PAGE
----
It’s remarkable that Alphamstone, with its population of under two hundred, can foster such a lively and true sense of community. Gone are the days when every little village had its own school – ours is now the Village Hall – with a house and mistress, and children walking through the lanes to lessons. Gone too is the pub, time-honoured refuge for the thirsty labourer (or the hen-pecked). There’s no shop where you can exchange gossip over sewing thread or potatoes (although Mary’s Trolley near the green does sell produce and plants in season). Many of the inhabitants work far from their homes, and at jobs which would have been incomprehensible to our forefathers. At the time of the 1841 census, there were 314 people registered here, a large number of them giving their occupation as agricultural labourer, although there was also a shoemaker, blacksmith, wheelwright, carpenter, carter, brickmaker and thatcher – almost the cast-list of a Thomas Hardy novel. The face of rural life has changed forever, but there is one village institution which has weathered more than the passing of centuries of custom – and that’s the church. While ‘The Church’ struggles with controversy and crisis, it’s in the village church that the everyday drama of life – birth, love and death and the rhythm of the turning seasons – is acknowledged and celebrated, giving people a sense of continuity and even a measure of immortality, with the marking of these human landmarks in parish records and on gravestones.
Alphamstone churchyard has one of those archetypally pastoral settings which inspire poets and painters. Its relatively elevated position – nowhere in Essex is exactly mountainous – allows it to contemplate a landscape of fields and woodland which probably hasn’t changed much in several hundred years. It’s one of the most peaceful spots imaginable, sloping gently away on each side, and it’s pleasant to wander in the long grass among its monuments. The church was built over a Bronze-age barrow, and you’ll find several sarsen stones which might have been of ritual significance around the area – even two built into a corner of the west wall. This was a holy place long before Christianity arrived, and the simplicity of the church emphasises its elementally sacred atmosphere. It was in the early 12th c. that a little stone sanctuary was built – probably just a nave with a small chancel and semi-circular apse. At this time it was under the jurisdiction of Waltham Abbey, and after the Dissolution of the Monasteries it passed to the Crown. Over the next centuries many additions and alterations were made – you can read more detail about the history in a little booklet available from a table at the rear of the church.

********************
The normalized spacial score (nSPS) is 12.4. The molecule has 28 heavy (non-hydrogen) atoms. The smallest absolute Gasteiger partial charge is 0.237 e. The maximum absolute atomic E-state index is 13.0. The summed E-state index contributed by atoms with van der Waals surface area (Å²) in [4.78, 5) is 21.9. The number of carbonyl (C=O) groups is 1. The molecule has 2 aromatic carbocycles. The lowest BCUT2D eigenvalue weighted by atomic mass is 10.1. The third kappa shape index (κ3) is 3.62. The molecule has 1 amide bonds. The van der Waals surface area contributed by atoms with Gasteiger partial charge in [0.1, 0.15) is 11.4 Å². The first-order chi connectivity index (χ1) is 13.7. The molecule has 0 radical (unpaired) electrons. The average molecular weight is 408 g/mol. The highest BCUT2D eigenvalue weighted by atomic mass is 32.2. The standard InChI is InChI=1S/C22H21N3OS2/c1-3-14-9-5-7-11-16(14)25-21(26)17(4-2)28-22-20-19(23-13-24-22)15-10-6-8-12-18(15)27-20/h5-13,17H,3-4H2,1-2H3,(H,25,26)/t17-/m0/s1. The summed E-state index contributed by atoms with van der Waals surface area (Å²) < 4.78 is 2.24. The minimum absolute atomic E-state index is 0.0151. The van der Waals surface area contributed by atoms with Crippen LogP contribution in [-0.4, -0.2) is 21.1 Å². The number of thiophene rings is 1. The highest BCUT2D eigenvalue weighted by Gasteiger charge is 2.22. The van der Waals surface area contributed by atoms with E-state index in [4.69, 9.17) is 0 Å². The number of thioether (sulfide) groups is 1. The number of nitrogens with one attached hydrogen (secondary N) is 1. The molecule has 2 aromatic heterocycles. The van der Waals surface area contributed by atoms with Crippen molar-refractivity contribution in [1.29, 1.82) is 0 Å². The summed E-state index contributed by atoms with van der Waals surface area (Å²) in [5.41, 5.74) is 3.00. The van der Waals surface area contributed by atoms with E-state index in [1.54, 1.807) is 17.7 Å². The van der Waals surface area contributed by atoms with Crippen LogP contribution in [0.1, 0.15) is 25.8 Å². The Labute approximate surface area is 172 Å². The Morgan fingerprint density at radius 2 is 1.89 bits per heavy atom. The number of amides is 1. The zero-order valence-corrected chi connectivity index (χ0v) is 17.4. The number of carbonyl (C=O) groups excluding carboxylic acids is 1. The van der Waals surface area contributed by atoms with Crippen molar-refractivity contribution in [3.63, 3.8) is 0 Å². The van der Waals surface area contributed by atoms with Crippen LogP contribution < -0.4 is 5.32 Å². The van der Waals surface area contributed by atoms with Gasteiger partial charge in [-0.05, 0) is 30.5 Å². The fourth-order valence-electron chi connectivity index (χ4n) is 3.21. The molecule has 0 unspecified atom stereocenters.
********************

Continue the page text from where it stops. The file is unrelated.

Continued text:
Some features remain from the church’s early days, including a blocked-up Norman window and a fine font, and a stone sedilia and piscina in the chancel. You enter the church now by the 15th c North porch – the door and its wonderful old handle also date from this time. However, in former times the main entrance would have been through the South porch, which has a particularly special aura – perhaps because it looks out to the open country beyond. Three 16th c bells in the 18th c belfry are still in use, although these are struck rather than rung nowadays, which makes a very different , more carillon-like sound.
Without a name until 1975, St. Barnabas was chosen because in mediaeval times there was a village fair and feast on the first Thursday in June. As St. Barnabas is the only saint with a nameday near this date, it seems likely that this might have been both the original dedication and the reason for the fair. Whichever came first, the embarrassing fact is that in 1776 the Alphamstone fair was banned for inciting “drunkenness, unlawful games and plays”. In the light of this, it’s rather amusing that the modern villagers always hold a grand fête on Bank Holiday Monday at the very end of May – old habits die hard, and though it hasn’t yet been banned, it’s certainly a very festive occasion!
We can trace Alphamstone’s rectors back to 1290, when Henry de Sutton was incumbent – there’s a board inside the church inscribed with the names. The most notorious of these was undoubtedly Nicholas de Gryce, who in the 1570s got into trouble with the law for repeatedly enclosing common land for his own use; more scandalous (and downright stupid, it has to be said) was his insistence that his maid had to share his son’s bed to save money – when she predictably became pregnant, he dismissed her and sent his son away… In 1800 another rector, John Gamble, must have sanctioned an extraordinary act of vandalism, as the mediaeval stained glass was systematically removed from the church, bundled up and sold on Sudbury market ‘for what it would fetch’. History doesn’t record why this happened, nor how much the sale raised, or, indeed, whether the church itself received anything from it. The fragments which remain in place are a small consolation.
Today the church is in quite good shape – the roof and the belfry were restored in 2005, and some structural work done inside. The unusual tapestry kneelers were designed and made by men and women from the village and depict local flora and fauna. The churchyard is regularly mowed and tended, and even those of us who are not churchgoers have a fierce affection and respect for this indomitable little building, steeped as it is in thousands of years of worship, prayer, joy and sorrow. In a very real sense it’s at the heart of Alphamstone.